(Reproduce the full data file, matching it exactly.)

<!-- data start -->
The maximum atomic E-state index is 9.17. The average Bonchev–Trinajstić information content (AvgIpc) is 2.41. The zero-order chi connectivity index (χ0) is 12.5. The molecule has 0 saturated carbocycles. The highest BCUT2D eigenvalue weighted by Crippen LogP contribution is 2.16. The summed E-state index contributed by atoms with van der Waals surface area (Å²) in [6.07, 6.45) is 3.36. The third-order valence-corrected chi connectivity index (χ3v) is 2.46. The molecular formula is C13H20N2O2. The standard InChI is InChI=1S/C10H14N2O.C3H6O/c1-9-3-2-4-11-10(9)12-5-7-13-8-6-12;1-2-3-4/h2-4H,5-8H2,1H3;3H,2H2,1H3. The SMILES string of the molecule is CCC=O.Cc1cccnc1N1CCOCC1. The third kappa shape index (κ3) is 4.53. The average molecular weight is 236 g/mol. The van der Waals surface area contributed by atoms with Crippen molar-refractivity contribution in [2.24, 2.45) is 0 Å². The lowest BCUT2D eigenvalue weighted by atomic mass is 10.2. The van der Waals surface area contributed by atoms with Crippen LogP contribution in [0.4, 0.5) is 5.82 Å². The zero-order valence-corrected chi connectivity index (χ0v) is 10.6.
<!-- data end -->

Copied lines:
The maximum atomic E-state index is 9.17. The average Bonchev–Trinajstić information content (AvgIpc) is 2.41. The zero-order chi connectivity index (χ0) is 12.5. The molecule has 0 saturated carbocycles. The highest BCUT2D eigenvalue weighted by Crippen LogP contribution is 2.16. The summed E-state index contributed by atoms with van der Waals surface area (Å²) in [6.07, 6.45) is 3.36. The third-order valence-corrected chi connectivity index (χ3v) is 2.46. The molecular formula is C13H20N2O2. The standard InChI is InChI=1S/C10H14N2O.C3H6O/c1-9-3-2-4-11-10(9)12-5-7-13-8-6-12;1-2-3-4/h2-4H,5-8H2,1H3;3H,2H2,1H3. The SMILES string of the molecule is CCC=O.Cc1cccnc1N1CCOCC1. The third kappa shape index (κ3) is 4.53. The average molecular weight is 236 g/mol. The van der Waals surface area contributed by atoms with Crippen molar-refractivity contribution in [2.24, 2.45) is 0 Å². The lowest BCUT2D eigenvalue weighted by atomic mass is 10.2. The van der Waals surface area contributed by atoms with Crippen LogP contribution in [0.4, 0.5) is 5.82 Å². The zero-order valence-corrected chi connectivity index (χ0v) is 10.6.